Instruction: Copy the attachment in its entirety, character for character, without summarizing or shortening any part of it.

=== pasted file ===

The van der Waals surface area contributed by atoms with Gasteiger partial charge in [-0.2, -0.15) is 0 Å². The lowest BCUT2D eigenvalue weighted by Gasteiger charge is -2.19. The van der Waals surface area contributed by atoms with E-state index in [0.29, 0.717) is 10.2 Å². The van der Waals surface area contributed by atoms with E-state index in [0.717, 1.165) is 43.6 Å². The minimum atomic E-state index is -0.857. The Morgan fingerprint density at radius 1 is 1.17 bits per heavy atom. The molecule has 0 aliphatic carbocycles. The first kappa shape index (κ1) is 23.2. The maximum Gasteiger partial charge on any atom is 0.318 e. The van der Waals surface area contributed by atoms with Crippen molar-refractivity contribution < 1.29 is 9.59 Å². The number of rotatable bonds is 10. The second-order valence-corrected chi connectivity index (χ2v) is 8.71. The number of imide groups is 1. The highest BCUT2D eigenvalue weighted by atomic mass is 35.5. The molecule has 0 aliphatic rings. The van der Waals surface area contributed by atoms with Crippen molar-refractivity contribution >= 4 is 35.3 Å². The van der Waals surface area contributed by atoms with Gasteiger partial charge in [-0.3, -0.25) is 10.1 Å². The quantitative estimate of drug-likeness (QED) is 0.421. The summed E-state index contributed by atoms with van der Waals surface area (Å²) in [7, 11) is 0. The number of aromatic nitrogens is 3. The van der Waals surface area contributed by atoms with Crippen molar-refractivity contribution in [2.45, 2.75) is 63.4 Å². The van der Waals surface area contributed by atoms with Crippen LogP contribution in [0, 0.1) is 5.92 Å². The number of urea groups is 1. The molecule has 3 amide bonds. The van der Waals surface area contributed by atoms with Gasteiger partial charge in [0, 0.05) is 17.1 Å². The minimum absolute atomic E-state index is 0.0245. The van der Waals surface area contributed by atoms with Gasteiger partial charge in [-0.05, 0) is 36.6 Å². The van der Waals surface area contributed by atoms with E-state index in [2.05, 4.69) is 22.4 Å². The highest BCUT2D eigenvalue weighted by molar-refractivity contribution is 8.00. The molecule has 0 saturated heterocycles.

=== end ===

The van der Waals surface area contributed by atoms with Gasteiger partial charge in [-0.2, -0.15) is 0 Å². The lowest BCUT2D eigenvalue weighted by Gasteiger charge is -2.19. The van der Waals surface area contributed by atoms with E-state index in [0.29, 0.717) is 10.2 Å². The van der Waals surface area contributed by atoms with E-state index in [0.717, 1.165) is 43.6 Å². The minimum atomic E-state index is -0.857. The Morgan fingerprint density at radius 1 is 1.17 bits per heavy atom. The molecule has 0 aliphatic carbocycles. The first kappa shape index (κ1) is 23.2. The maximum Gasteiger partial charge on any atom is 0.318 e. The van der Waals surface area contributed by atoms with Crippen molar-refractivity contribution < 1.29 is 9.59 Å². The number of rotatable bonds is 10. The second-order valence-corrected chi connectivity index (χ2v) is 8.71. The number of imide groups is 1. The highest BCUT2D eigenvalue weighted by atomic mass is 35.5. The molecule has 0 aliphatic rings. The van der Waals surface area contributed by atoms with Crippen molar-refractivity contribution >= 4 is 35.3 Å². The van der Waals surface area contributed by atoms with Gasteiger partial charge in [-0.3, -0.25) is 10.1 Å². The quantitative estimate of drug-likeness (QED) is 0.421. The summed E-state index contributed by atoms with van der Waals surface area (Å²) in [7, 11) is 0. The number of aromatic nitrogens is 3. The van der Waals surface area contributed by atoms with Crippen molar-refractivity contribution in [2.45, 2.75) is 63.4 Å². The van der Waals surface area contributed by atoms with Crippen LogP contribution in [0, 0.1) is 5.92 Å². The number of urea groups is 1. The molecule has 3 amide bonds. The van der Waals surface area contributed by atoms with Gasteiger partial charge in [0, 0.05) is 17.1 Å². The minimum absolute atomic E-state index is 0.0245. The van der Waals surface area contributed by atoms with Gasteiger partial charge in [-0.05, 0) is 36.6 Å². The van der Waals surface area contributed by atoms with E-state index in [2.05, 4.69) is 22.4 Å². The highest BCUT2D eigenvalue weighted by molar-refractivity contribution is 8.00. The molecule has 0 saturated heterocycles.